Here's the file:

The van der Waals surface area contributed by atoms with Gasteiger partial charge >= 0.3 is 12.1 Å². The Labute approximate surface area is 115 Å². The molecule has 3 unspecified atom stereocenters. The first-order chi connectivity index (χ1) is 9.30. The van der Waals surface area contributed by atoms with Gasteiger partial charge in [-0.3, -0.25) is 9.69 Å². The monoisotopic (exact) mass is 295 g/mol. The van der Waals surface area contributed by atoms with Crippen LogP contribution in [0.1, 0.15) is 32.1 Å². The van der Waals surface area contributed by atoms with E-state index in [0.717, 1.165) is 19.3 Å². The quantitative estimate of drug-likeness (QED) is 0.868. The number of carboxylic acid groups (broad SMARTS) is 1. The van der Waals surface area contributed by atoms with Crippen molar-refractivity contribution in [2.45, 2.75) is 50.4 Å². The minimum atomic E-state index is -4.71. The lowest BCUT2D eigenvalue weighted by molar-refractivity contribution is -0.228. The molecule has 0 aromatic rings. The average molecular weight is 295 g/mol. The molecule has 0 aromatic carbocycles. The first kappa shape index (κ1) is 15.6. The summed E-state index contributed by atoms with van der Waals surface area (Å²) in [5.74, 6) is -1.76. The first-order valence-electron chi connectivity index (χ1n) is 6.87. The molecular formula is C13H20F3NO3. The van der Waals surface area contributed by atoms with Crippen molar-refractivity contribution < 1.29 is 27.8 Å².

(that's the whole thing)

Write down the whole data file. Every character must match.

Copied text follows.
The van der Waals surface area contributed by atoms with Gasteiger partial charge >= 0.3 is 12.1 Å². The Labute approximate surface area is 115 Å². The molecule has 3 unspecified atom stereocenters. The first-order chi connectivity index (χ1) is 9.30. The van der Waals surface area contributed by atoms with Gasteiger partial charge in [-0.3, -0.25) is 9.69 Å². The monoisotopic (exact) mass is 295 g/mol. The van der Waals surface area contributed by atoms with Crippen LogP contribution in [0.1, 0.15) is 32.1 Å². The van der Waals surface area contributed by atoms with E-state index in [0.717, 1.165) is 19.3 Å². The quantitative estimate of drug-likeness (QED) is 0.868. The number of carboxylic acid groups (broad SMARTS) is 1. The van der Waals surface area contributed by atoms with Crippen molar-refractivity contribution in [2.45, 2.75) is 50.4 Å². The minimum atomic E-state index is -4.71. The lowest BCUT2D eigenvalue weighted by molar-refractivity contribution is -0.228. The molecule has 0 aromatic rings. The average molecular weight is 295 g/mol. The molecule has 0 aromatic carbocycles. The first kappa shape index (κ1) is 15.6. The summed E-state index contributed by atoms with van der Waals surface area (Å²) in [5.74, 6) is -1.76. The first-order valence-electron chi connectivity index (χ1n) is 6.87. The molecular formula is C13H20F3NO3. The van der Waals surface area contributed by atoms with Crippen molar-refractivity contribution < 1.29 is 27.8 Å².